Timely tax saving advice when caring for a loved one
Caregivers may be eligible to declare a parent or other elderly relative as a dependent for a tax deduction, or to deduct their medical expenses from one's taxes if the primary caregiver.
While preparing a 2015 return, Visiting Angels, a home care company serving Sussex County, has a few tips for determining possible tax benefits. Remember, these tips are guidelines only. It is strongly recommended to consult with a tax advisor before submitting a return.
In order to declare an elderly relative as a dependent:
- The caregiver must be related to the person. If caring for a parent; grandparent; stepparent; or parent-in-law, one may be eligible for a caregiver tax exemption.
- The person being cared for must not have received more than $4,000 in income in 2015, This figure does not include Social Security payments.
- The caregiver must have provided more than 50 percent of the person’s living expenses, including housing, food, dental care, transportation and other similar expenses in 2015.
- The person declared as a dependent does not need to live in your home -which means they may be living in their own home, or a care facility, but the caregiveru must be paying for more than 50 percent of their expenses.
If the situation meets all of the above criteria, one may be eligible to claim a relative as a dependent on the 1040 form, which can equate to a reduction of taxable income by $4,000 for the year. For an overview of qualifications published by the IRS, click here for IRS Publication 501:
If a family is dividing the duties of caring for an individual - for example, more than one sibling is contributing to the care of a parent - one may still be eligible for the tax exemption. However, only one person can declare someone as a dependent in a single year.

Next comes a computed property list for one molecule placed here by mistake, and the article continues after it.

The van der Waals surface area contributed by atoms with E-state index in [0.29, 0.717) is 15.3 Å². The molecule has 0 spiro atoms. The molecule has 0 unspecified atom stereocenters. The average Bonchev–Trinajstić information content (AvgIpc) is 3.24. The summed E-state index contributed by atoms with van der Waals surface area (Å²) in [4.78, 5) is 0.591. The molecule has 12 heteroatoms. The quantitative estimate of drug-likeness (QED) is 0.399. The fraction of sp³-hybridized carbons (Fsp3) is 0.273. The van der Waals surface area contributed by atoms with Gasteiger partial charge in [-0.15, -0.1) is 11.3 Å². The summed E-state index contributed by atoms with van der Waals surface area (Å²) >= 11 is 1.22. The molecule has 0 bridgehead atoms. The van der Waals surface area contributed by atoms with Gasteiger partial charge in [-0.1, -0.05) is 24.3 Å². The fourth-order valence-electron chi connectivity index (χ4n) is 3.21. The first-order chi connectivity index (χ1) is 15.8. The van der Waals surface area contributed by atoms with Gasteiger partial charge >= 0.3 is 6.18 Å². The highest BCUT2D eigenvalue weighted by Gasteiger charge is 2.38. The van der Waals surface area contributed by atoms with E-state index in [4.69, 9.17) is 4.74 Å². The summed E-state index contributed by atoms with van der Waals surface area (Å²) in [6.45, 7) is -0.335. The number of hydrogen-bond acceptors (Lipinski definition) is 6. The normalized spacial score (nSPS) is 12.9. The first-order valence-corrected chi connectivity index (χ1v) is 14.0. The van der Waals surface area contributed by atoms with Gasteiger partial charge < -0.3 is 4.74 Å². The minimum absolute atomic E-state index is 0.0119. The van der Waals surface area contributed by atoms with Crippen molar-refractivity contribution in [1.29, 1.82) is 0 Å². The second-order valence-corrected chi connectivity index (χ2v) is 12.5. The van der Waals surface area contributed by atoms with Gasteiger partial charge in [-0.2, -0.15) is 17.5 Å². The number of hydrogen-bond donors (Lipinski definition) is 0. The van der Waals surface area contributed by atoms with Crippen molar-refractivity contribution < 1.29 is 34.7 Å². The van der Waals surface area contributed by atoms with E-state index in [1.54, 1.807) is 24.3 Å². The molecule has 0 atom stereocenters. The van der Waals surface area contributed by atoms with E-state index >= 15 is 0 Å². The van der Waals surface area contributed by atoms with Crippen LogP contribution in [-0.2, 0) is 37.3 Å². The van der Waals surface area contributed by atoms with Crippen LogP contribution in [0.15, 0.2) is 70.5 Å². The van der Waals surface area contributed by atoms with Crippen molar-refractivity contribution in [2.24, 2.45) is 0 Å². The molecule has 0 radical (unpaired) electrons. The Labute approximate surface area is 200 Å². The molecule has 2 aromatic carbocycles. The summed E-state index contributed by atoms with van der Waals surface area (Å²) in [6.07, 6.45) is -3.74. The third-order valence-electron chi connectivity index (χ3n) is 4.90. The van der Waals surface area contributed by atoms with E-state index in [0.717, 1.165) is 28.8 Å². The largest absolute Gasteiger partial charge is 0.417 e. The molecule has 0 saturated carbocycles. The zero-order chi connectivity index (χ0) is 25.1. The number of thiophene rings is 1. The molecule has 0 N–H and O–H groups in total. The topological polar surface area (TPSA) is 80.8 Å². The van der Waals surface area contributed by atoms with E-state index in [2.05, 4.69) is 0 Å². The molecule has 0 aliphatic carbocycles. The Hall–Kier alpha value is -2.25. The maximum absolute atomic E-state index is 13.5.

Each sibling must provide at least 10 percent of the parent’s care, and combined the siblings must be providing for more than 50 percent of the parent’s care. Many families choose to take turns each year as to who will receive the tax exemption for caring for a relative. In this case, the person who is declaring the parent as a dependent must fill out a Multiple Support Declaration and submit it with their tax return. All of the other siblings must sign the form to claim that they will not take the exemption on their own tax returns.
If unable to declare a relative as a dependent because they earned more than $4,000 last year, but the caregiver still provide more than 50 percent of their expenses, one may still be able to receive tax benefits by deducting their medical expenses on the tax return. The IRS allows caregivers to deduct costs incurred from a parent’s health care, such as hospitalization, prescription drugs, dental care, and long-term services. The deduction is limited to medical expenses that are in excess of 7.5 percent of the caregiver’s adjusted gross income. Obtain a full list of deductible medical expenses from the IRS here: http://www.irs.gov/pub/irs-pdf/p502.pdf .
In addition to these federal tax benefits, some states also offer tax incentives for caregivers. Since tax laws are complex, you should always consult with a tax expert before finalizing a tax return.
For more resources for family caregivers, or to explore other care options for a loved one, call Visiting Angels at 302-329-9475 or go to visitingangels.com/sussexde.